Forgiveness can be hard. The pain of being wronged can cut very deep. There is a sting, and maybe even a scar, that won’t seem to go away. When you think of that particular person, maybe there is this darkness that seems to manifest out of nowhere. You have tried to get along with him, but you can’t get past what he has done to you. Until he comes and apologizes for every bit of pain and hurt that he has caused, you don’t want to have anything else to do with him. You don’t necessarily want bad things for him, but you don’t even want him on your radar. You don’t want to think about him.
But then we read passages like:
“But I say to you, love your enemies and pray for those who persecute you, so that you may be sons of your Father who is in heaven.” (Matthew 5:44-45)
“Then Peter came up and said to him, ‘Lord, how often will my brother sin against me, and I forgive him? As many as seven times?’ Jesus said to him, ‘I do not say to you seven times, but seventy-seven times.'” (Matthew 18:21-22, ESV)
“Love is patient and kind; love does not envy or boast; it is not arrogant or rude. It does not insist on its own way; it is not irritable or resentful.” (I Corinthians 13:4-5)
So what gives? How is this possible? How can I possibly forgive someone who doesn’t seem to want the forgiveness? How can I forgive someone who has done something so terrible to me? How can I forgive someone who has hurt me in a way that it has affected not only my entire life but that of my family as well? I don’t think God would expect so much from me.
But then we read this verse:
“And Jesus said, ‘Father, forgive them, for they know not what they do.'” (Luke 23:34)
Is there really anything that someone can do to wrong me that is any worse than the wrong I do to Jesus? I mean, it is my sin that placed Him on that cross (Isaiah 53:3-5). What can someone possibly do to me that is worse than what I have done to my Savior?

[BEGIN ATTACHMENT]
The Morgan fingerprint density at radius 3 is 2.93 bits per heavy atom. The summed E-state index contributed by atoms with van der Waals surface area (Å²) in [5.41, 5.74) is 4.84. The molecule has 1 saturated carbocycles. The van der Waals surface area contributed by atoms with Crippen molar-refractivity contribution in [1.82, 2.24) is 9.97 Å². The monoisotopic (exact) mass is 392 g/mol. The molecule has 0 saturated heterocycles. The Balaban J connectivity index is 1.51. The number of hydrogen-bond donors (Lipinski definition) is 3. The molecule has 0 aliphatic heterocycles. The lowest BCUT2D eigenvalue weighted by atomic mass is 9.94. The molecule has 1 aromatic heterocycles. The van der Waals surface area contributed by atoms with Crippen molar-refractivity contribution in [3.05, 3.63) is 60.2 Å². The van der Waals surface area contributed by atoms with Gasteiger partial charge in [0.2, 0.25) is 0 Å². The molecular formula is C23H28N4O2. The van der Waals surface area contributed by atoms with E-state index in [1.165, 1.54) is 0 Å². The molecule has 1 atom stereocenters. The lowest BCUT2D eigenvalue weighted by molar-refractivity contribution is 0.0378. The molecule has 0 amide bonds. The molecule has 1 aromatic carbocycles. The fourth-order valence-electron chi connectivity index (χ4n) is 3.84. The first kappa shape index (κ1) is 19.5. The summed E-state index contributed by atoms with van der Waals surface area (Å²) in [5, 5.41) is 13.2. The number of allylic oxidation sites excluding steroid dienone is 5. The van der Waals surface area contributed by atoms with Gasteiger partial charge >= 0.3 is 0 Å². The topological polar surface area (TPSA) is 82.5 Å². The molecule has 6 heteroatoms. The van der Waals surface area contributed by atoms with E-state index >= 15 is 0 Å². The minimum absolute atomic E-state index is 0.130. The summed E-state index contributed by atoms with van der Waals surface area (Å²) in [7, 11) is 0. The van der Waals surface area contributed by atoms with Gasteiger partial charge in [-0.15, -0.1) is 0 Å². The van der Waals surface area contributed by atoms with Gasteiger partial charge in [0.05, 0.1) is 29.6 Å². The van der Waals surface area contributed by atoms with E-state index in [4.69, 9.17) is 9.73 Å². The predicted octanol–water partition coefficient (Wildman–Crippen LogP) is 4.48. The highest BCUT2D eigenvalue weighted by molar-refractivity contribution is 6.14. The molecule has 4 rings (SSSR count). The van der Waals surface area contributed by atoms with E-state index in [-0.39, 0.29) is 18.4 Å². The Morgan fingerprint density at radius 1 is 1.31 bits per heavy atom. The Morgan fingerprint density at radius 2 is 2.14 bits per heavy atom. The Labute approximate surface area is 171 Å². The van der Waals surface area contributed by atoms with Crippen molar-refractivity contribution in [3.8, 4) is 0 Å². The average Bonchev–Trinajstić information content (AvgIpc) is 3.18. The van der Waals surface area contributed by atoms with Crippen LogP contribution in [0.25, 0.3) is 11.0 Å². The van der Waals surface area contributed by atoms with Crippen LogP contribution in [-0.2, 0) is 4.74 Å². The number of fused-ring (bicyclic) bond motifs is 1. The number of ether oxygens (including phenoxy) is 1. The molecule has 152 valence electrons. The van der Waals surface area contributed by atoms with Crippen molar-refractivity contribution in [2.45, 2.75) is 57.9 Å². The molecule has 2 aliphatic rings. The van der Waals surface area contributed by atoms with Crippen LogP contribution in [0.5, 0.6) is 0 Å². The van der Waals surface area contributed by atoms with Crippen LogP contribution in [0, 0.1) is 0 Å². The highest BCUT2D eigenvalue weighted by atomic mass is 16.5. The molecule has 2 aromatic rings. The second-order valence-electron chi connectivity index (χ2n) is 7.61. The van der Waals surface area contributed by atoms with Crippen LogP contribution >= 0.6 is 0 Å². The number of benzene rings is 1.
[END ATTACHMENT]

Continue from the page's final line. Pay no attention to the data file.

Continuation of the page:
Two quotes I read recently sum this up perfectly. One came from Adam Faughn in his book Understanding the Love Chapter, p.48. He said “Christians need to change that trend and teach ourselves and our children to have a longer fuse. We must let God control our emotions. There is a time to get angry, but with our brothers and sisters in Christ, grace needs to be the rule, not the exception.” The other quote came from Jacob Rutledge recently on Twitter when he said, “I wonder how many disagreements in the church would quickly dissipate if we had to argue with our brother at the foot of the cross.” (@preacher_tweets, 8/5/2018)
When you think of that person you have a hard time forgiving, think of yourself standing at the feet of Jesus as He hangs bloody on the cross. Then ask yourself if you deserve to be forgiven.
“For if you forgive others their trespasses, your heavenly Father will also forgive you, but if you do not forgive others their trespasses, neither will your Father forgive your trespasses.” (Matthew 6:14-15)